Any honest educator will tell you they have thought about quitting more than once or twice and even evaluated what other professions are out there for them (for me it’s carpentry or woodworking). While I don’t condemn these educators for their decision to move on, I do questions what it says about our profession as a whole when this is the narrative that is being published nationwide via mass media and social media outlets. If our (educators) story is about being overwhelmed, underpaid, and over regulated why would any student contemplating career fields choose to go into education?
While the issues that are plaguing public schools need to be addressed, we can’t allow the pundits to use “Why I quit” letters to seek further change that will ultimately place more oversight and restrictions on teachers. Our profession is so much more than standardized tests, evaluation models, and tax levies. It is about building relationships and inspiring youth to find their true passion in life and become the leaders of our communities tomorrow.
For me relationships, passion, and moments far outweigh the issues which seems to burden educators and ultimately push them out of the profession. Nothing is more important than being a part of a family and through our schools, educators build relationships that superseded the classroom walls and impact communities as a whole. Relationships with staff, parents, patrons but most importantly students are the fabric of our schools that create cultures of learning and trust. For a handful of our students the only family they have are the people that greet them at the school door each morning.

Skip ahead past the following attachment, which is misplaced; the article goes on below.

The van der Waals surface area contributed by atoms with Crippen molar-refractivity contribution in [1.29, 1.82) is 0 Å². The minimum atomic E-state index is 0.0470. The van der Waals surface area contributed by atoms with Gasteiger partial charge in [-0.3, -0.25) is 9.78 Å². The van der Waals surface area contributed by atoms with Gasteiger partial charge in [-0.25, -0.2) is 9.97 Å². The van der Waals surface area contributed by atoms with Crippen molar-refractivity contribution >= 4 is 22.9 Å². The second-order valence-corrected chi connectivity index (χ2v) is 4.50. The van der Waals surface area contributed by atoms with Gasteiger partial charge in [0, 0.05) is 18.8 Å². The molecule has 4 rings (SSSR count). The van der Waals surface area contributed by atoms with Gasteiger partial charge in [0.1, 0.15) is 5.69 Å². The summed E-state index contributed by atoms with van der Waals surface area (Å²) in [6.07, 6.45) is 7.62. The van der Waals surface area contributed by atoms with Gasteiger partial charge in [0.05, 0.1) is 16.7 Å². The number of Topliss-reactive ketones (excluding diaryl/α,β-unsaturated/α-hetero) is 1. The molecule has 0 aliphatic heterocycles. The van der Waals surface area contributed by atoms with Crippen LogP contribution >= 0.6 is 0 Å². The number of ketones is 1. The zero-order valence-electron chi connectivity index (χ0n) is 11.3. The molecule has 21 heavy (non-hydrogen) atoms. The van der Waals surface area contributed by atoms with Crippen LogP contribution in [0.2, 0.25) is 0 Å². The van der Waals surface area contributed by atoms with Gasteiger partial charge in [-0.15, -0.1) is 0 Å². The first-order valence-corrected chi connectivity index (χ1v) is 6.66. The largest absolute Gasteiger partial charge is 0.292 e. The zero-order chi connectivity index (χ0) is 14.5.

Passion is what drives me to continue to advocate for public education. Students depend on adults to advocate for them outside of our buildings. Sharing our school’s story and the great work that our students do is what I enjoy. I believe wholeheartedly in the programs and offerings at MHS and across the state. The “Why I quit” articles only paint schools in a negative light and the great things happening in our buildings are lost in the rhetoric.
At the end of the day, moments are why I don’t quit. While throughout any given day or week I can have multitude of negative interactions with staff, students, or parents, it only takes one moment to remind me why I love this profession. If I were to quit, I wouldn’t get to experience the 7th graders first day at school, a struggling student acing a test, a staff member trying something new in their classroom, the student who walks in your office asking for help, singing Ice Ice Baby at Prom, the basketball player hitting the game winning shot, announcing every single graduating senior by name as they walk across the stage to receive their diploma, or a plethora of other moments which brings a smile to my face or a tear to my eye. As an educator, these moments prove you are making a difference in a student’s life and/or providing the comfort and support they need.
Education is a tough and tiring profession which brings with it the great honor and privilege of inspiring the next generation of artists, electricians, architects, lawyers and hopefully teachers. As educators, we need to share our stories of success, while continuing to work on the issues facing ours schools. Positivity and joy needs to outshine the negativity. Our best and brightest students need to be inspired just like the thousand of educators who have decided the moments are what makes teaching so special.